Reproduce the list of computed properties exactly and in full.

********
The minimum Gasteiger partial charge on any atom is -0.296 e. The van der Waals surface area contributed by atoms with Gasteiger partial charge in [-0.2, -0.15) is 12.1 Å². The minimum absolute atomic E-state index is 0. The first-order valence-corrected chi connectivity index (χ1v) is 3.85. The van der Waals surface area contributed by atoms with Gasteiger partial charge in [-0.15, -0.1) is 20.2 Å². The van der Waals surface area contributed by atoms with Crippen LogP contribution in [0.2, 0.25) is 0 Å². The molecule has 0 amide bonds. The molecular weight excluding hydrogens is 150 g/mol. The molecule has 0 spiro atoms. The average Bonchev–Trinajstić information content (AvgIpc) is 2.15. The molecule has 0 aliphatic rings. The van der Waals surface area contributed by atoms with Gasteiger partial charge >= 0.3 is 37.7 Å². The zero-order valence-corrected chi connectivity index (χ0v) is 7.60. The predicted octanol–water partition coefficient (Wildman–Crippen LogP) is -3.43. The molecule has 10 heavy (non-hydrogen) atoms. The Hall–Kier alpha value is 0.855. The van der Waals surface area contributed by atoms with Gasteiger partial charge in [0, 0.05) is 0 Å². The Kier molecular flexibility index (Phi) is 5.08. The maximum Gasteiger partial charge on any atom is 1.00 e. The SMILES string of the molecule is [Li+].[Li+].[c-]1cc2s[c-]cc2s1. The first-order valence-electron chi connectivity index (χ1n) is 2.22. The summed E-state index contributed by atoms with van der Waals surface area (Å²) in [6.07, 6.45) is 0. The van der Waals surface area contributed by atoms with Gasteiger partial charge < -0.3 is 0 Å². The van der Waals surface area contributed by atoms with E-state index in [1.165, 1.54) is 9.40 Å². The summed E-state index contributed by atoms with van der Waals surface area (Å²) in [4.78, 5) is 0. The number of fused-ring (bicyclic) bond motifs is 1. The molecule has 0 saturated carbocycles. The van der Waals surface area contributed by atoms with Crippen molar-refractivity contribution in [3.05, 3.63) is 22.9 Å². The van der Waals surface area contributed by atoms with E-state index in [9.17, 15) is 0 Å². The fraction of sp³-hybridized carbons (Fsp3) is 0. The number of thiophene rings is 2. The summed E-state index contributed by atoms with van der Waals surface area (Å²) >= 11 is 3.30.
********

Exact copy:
The minimum Gasteiger partial charge on any atom is -0.296 e. The van der Waals surface area contributed by atoms with Gasteiger partial charge in [-0.2, -0.15) is 12.1 Å². The minimum absolute atomic E-state index is 0. The first-order valence-corrected chi connectivity index (χ1v) is 3.85. The van der Waals surface area contributed by atoms with Gasteiger partial charge in [-0.15, -0.1) is 20.2 Å². The van der Waals surface area contributed by atoms with Crippen LogP contribution in [0.2, 0.25) is 0 Å². The molecule has 0 amide bonds. The molecular weight excluding hydrogens is 150 g/mol. The molecule has 0 spiro atoms. The average Bonchev–Trinajstić information content (AvgIpc) is 2.15. The molecule has 0 aliphatic rings. The van der Waals surface area contributed by atoms with Gasteiger partial charge >= 0.3 is 37.7 Å². The zero-order valence-corrected chi connectivity index (χ0v) is 7.60. The predicted octanol–water partition coefficient (Wildman–Crippen LogP) is -3.43. The molecule has 10 heavy (non-hydrogen) atoms. The Hall–Kier alpha value is 0.855. The van der Waals surface area contributed by atoms with Gasteiger partial charge in [0, 0.05) is 0 Å². The Kier molecular flexibility index (Phi) is 5.08. The maximum Gasteiger partial charge on any atom is 1.00 e. The SMILES string of the molecule is [Li+].[Li+].[c-]1cc2s[c-]cc2s1. The first-order valence-electron chi connectivity index (χ1n) is 2.22. The summed E-state index contributed by atoms with van der Waals surface area (Å²) in [6.07, 6.45) is 0. The van der Waals surface area contributed by atoms with Gasteiger partial charge < -0.3 is 0 Å². The van der Waals surface area contributed by atoms with E-state index in [1.165, 1.54) is 9.40 Å². The summed E-state index contributed by atoms with van der Waals surface area (Å²) in [4.78, 5) is 0. The number of fused-ring (bicyclic) bond motifs is 1. The molecule has 0 saturated carbocycles. The van der Waals surface area contributed by atoms with Crippen molar-refractivity contribution in [3.05, 3.63) is 22.9 Å². The van der Waals surface area contributed by atoms with E-state index in [9.17, 15) is 0 Å². The fraction of sp³-hybridized carbons (Fsp3) is 0. The number of thiophene rings is 2. The summed E-state index contributed by atoms with van der Waals surface area (Å²) >= 11 is 3.30.